This is the second of my Kabab posts. You can read the first one here: Of Nawabs and Kababs
During the years I lived in Delhi, I discovered many new places to indulge in my appetite for kababs. Having been the capital of India during the reign of multiple emperors during it's rich past, Delhi has inherited a treasure trove of culinary secrets from the royal chefs who practised their art here.
While in Delhi, I also began visiting some of the best-known upscale dining destinations. I was finally making enough money to pamper myself with such luxuries! The rest of this post describes the five best in and around Delhi. While some like Karim's have been around for generations and is moderately priced, others like the Dum Pukht are upscale and expensive.
This eatery is run by the direct descendents of chefs employed by the Mughal emperors. Their royal employment came to an end during the year of mutiny 1857, when the last Mughal King Bhadur Shah Zafer was dethroned by the British. Apparently, Karim's ancestors fled from the Lal Qila and took shelter in Uttar Pradesh. In 1911, when the Delhi Durbar was held for the coronation of King George V, they moved back to open a Dhaba for the people coming from all over India to watch the coronation. Subsequently, the Karim Hotel was established in the Jama Masjid area of Delhi. Today, the fourth generation runs this popular eatery which has branches in other Delhi and Noida locations.
For kabab lovers, I'd recommend the Mutton Burra (succulent pieces of mutton cooked in an oven); trust me, this is the softest mutton kabab you will have ever eaten! You can also try the Mutton Raan (thigh of a goat) that is good for a group of four. Alternately, try the Seekh Kababs, Shammi Kababs or the Mutton Tikka Kababs. If you prefer chicken, sample the Chicken Seekh Kabab, Tandoori Chicken or Chicken Tikka. The kababs are larger than those you get in the usual Delhi dhabas, and I particularly love the Shami Kababs (even though they are different from the tangy Lucknowi variety).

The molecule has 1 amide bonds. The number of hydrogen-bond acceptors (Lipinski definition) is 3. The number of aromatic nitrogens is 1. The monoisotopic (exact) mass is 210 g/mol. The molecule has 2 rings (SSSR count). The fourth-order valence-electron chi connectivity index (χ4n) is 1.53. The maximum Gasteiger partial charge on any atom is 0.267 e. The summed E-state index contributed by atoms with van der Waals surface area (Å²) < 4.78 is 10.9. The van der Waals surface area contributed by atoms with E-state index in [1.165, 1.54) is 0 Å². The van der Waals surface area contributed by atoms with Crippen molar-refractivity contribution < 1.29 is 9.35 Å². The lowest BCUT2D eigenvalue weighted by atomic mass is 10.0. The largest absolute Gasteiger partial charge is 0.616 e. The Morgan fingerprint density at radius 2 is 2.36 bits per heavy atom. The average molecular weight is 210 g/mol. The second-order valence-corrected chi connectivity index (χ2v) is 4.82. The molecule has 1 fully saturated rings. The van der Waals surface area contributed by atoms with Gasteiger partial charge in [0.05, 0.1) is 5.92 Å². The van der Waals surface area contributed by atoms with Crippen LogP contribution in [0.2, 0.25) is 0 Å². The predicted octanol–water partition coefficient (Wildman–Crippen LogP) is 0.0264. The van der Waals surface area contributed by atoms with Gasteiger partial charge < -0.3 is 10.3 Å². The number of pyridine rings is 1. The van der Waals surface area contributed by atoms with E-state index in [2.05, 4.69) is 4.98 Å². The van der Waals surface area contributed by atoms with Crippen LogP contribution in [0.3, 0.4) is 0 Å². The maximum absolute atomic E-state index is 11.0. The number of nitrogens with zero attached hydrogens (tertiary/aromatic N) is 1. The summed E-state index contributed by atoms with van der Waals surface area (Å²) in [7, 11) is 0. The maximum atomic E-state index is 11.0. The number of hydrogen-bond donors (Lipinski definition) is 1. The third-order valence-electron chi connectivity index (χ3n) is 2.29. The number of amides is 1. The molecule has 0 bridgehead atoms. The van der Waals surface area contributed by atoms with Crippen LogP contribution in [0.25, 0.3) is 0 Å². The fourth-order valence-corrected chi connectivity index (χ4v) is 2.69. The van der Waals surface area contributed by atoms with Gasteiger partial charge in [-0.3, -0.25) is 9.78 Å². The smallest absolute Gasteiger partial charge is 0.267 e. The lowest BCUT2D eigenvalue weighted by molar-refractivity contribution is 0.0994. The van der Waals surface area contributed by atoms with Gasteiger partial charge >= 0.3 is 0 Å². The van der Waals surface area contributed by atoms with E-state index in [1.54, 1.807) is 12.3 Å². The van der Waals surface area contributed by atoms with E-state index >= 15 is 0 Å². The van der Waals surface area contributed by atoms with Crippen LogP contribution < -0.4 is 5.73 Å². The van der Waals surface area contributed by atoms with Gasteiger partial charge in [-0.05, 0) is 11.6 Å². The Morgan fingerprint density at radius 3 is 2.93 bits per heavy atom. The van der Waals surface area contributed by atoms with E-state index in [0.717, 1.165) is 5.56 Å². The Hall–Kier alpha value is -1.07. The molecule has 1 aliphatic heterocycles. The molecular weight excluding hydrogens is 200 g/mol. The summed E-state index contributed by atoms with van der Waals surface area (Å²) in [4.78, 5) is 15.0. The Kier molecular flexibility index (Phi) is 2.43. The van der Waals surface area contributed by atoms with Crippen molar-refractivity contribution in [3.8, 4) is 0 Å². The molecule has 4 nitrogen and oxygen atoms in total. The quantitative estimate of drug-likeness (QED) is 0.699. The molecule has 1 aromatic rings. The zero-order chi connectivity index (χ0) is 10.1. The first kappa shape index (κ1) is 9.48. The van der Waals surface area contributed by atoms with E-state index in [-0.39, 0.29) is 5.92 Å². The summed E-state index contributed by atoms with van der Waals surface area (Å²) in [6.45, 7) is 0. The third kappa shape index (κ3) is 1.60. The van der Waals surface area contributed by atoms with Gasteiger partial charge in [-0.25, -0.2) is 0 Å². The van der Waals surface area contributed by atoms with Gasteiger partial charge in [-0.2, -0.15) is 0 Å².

Since I love biryani, I always follow up the kababs with some Gosht Biryani. But if you prefer breads, I would recommend the Khamiri Roti which is prepared with wheat flour and yeast. Alternately, you could order Keema Parantha (parantha stuffed with minced mutton) or even the usual roomali rotis, butter nans and paranthas.
Karim's serves two main desserts that are exceptional. Kheer Benazir (prepared with milk, broken rice, sugar) and Shahi Tukda (fried bread soaked in condensed milk) which are both delicious and complement the rest of the meal.
I have heard that the most exclusive dish at Karim's is the Tandoori Bakra, a full goat stuffed with dry fruits, basmati rice, minced meat and spices.
Served amid stone walls, rough-hewn dark-wood beams, copper urns, and blood-red rugs, the food is so mind-blowingly delicious that it hasn't changed in the last 25 years. The cuisine of the Northwest Frontier - now the border between Pakistan and Afghanistan - is heavy on meats, marinated and grilled in a tandoor (clay oven).
Staff here are immensely proud of the fact that Bill Clinton apparently chose to stay at the Maurya Sheraton "because of our restaurant". Hardly surprising then, that Restaurant Magazine rated Bukhara as one of the 50 best restaurants (and best Asian restaurant) in the world in 2004.
Mar 2008 Update: Updated review and pictures from the Bukhara here.
The murgh malai kabab (boneless chicken marinated with cream cheese, malt vinegar and green coriander) is unforgettable; red-meat lovers find the tender sikandari raan (leg of lamb marinated in herbs) equally heavenly. Bukhara's dal (black lentils simmered overnight with tomatoes, ginger, and garlic) is so famous it's now sold in cans. You can also order the super-sized Naan Bukhara, a single one of which is good for a party of five!
You are encouraged to eat with your hands after wearing red-checkered aprons.
There are other delicacies on the menu with their own character and history, offering a specific pleasure. Delicate chicken kebabs, one variety stuffed with fiery green chili, another a milder version filled with soothing cheese. Lamb served in diffent ways: A tender, tiny mutton chop marinated with black pepper and figs, then pan grilled and finished in a covered pot sealed with dough. A slow charcoal fire applied from the top, and a slow live fire from the bottom, makes a dish that was juicy, full-flavored and aromatic. Then there are the gorgeous, bright green discs of shami kebab, dainty patties of spiced, finely minced mutton wrapped with betel leaves and pan-grilled. The result is amazing!